I hope you enjoyed Maggie Rose Crane’s interview on Monday. I’m happy to say she’s back with a great guest post for us on the subject of self-improvement!
Everyone wants to improve themselves whether it be for themselves, their business, or their career. Maggie Rose Crane gives us another viewpoint on self-improvement that I believe you will enjoy. Maggie will be stopping by periodically over the day so if you have any questions you’d like her to answer for you, leave your question in the comment section below. Welcome Maggie!
Self-Improvement – Who Needs It?
by Maggie Rose Crane, author of Amazing Grays: A Woman’s Guide to Making the Next 50 the Best 50
As we age and cross over into new possibilities, many midlife women are beginning to understand that our attempts at “self-improvement” are futile. Efforts to improve ourselves often have the opposite effect and keep us spinning our wheels in a quagmire of self-hate. Rather than spend our precious energy trying to “improve” ourselves, we are learning to express the authentic self that is already there – intact, whole, capable, intelligent and wise.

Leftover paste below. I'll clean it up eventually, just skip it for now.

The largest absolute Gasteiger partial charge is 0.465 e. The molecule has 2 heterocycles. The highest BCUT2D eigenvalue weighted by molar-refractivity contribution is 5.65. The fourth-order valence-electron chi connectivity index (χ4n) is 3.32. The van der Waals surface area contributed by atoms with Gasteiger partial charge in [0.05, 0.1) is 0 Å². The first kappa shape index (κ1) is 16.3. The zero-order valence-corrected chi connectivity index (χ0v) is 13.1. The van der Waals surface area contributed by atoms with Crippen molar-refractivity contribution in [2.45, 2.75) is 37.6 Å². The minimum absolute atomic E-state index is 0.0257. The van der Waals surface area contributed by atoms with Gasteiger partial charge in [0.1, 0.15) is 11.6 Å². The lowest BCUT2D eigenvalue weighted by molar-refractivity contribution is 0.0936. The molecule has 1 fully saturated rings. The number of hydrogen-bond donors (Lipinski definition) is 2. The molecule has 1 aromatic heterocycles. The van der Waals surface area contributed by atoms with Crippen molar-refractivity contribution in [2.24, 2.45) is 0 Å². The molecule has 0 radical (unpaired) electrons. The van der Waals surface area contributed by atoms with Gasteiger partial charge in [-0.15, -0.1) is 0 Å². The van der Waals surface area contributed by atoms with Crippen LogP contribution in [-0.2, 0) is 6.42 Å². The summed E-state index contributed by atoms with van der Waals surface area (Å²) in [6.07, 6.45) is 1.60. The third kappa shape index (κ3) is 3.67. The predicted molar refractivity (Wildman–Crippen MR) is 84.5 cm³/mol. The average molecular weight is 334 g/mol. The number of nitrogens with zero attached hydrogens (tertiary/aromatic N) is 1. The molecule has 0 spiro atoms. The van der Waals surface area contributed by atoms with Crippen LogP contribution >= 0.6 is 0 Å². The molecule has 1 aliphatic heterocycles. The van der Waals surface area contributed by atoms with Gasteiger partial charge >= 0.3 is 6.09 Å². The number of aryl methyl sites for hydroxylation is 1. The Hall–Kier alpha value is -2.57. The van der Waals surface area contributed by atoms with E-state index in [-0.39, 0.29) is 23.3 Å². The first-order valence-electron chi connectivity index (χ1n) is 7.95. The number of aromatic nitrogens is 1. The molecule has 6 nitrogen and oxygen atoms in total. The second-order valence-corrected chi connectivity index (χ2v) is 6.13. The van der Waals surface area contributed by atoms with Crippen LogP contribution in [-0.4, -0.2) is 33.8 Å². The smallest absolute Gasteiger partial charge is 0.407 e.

How much of our precious life energy is squandered because we believe the stories we tell ourselves about our supposed inadequacies? You’re not good enough. You’re a failure. You never do it right. We are repeatedly told by our inner voices that we are not meeting a certain standard; that we’d better try harder. So, we do. We try and try to do all the things that society says will make us better, acceptable, and worthy, and yet our inner voices continue to tell us that we’re still not good enough.
If you’ve found yourself trudging away on the treadmill of self-improvement, it might serve you to ask which “self” you are trying to improve. The ego self? The product of years of faulty programming?
The underlying assumption of self-improvement is that there is something wrong with us that needs fixing! Who said so? Our past programming. (Not a reputable source.) The chatter in our heads would have us believe there is always something wrong (with us, others, the world) and that there is never enough (love, money, time, resources).
Well, here’s a radical idea. What if there is no self to improve? If you look at who you really are – the true, authentic you – you’ll see that you’re not defective or broken, and you never were. There are wounded aspects of our selves that need to be embraced and accepted, and there’s the chatter of our conditioning.
Once you silence all the inner voices that loudly proclaim your inadequacy, who is left?
In the stillness, you will know.
You can visit Maggie Rose Crane’s website at www.maggiecrane.com. Stay tuned tomorrow for my review of her book, Amazing Grays: A Woman’s Guide to Making the Next 50 the Best 50!